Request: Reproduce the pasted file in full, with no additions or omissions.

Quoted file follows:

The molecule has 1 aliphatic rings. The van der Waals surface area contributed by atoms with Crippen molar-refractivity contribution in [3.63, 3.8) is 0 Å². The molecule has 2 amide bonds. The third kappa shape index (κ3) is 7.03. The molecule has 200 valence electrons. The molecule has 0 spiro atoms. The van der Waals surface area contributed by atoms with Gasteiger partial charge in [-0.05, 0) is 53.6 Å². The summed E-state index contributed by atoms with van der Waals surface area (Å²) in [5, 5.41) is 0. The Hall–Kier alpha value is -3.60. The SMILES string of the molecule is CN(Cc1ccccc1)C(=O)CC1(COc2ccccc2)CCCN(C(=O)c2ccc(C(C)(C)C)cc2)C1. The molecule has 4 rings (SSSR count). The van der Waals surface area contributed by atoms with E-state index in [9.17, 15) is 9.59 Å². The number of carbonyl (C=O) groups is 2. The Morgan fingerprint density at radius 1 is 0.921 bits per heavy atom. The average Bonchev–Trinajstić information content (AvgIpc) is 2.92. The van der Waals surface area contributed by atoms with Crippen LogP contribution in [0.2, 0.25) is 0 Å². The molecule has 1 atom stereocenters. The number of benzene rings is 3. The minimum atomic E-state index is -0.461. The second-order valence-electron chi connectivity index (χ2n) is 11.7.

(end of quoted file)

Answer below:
The molecule has 1 aliphatic rings. The van der Waals surface area contributed by atoms with Crippen molar-refractivity contribution in [3.63, 3.8) is 0 Å². The molecule has 2 amide bonds. The third kappa shape index (κ3) is 7.03. The molecule has 200 valence electrons. The molecule has 0 spiro atoms. The van der Waals surface area contributed by atoms with Gasteiger partial charge in [-0.05, 0) is 53.6 Å². The summed E-state index contributed by atoms with van der Waals surface area (Å²) in [5, 5.41) is 0. The Hall–Kier alpha value is -3.60. The SMILES string of the molecule is CN(Cc1ccccc1)C(=O)CC1(COc2ccccc2)CCCN(C(=O)c2ccc(C(C)(C)C)cc2)C1. The molecule has 4 rings (SSSR count). The van der Waals surface area contributed by atoms with E-state index in [9.17, 15) is 9.59 Å². The number of carbonyl (C=O) groups is 2. The Morgan fingerprint density at radius 1 is 0.921 bits per heavy atom. The average Bonchev–Trinajstić information content (AvgIpc) is 2.92. The van der Waals surface area contributed by atoms with Crippen LogP contribution in [0.2, 0.25) is 0 Å². The molecule has 1 atom stereocenters. The number of benzene rings is 3. The minimum atomic E-state index is -0.461. The second-order valence-electron chi connectivity index (χ2n) is 11.7.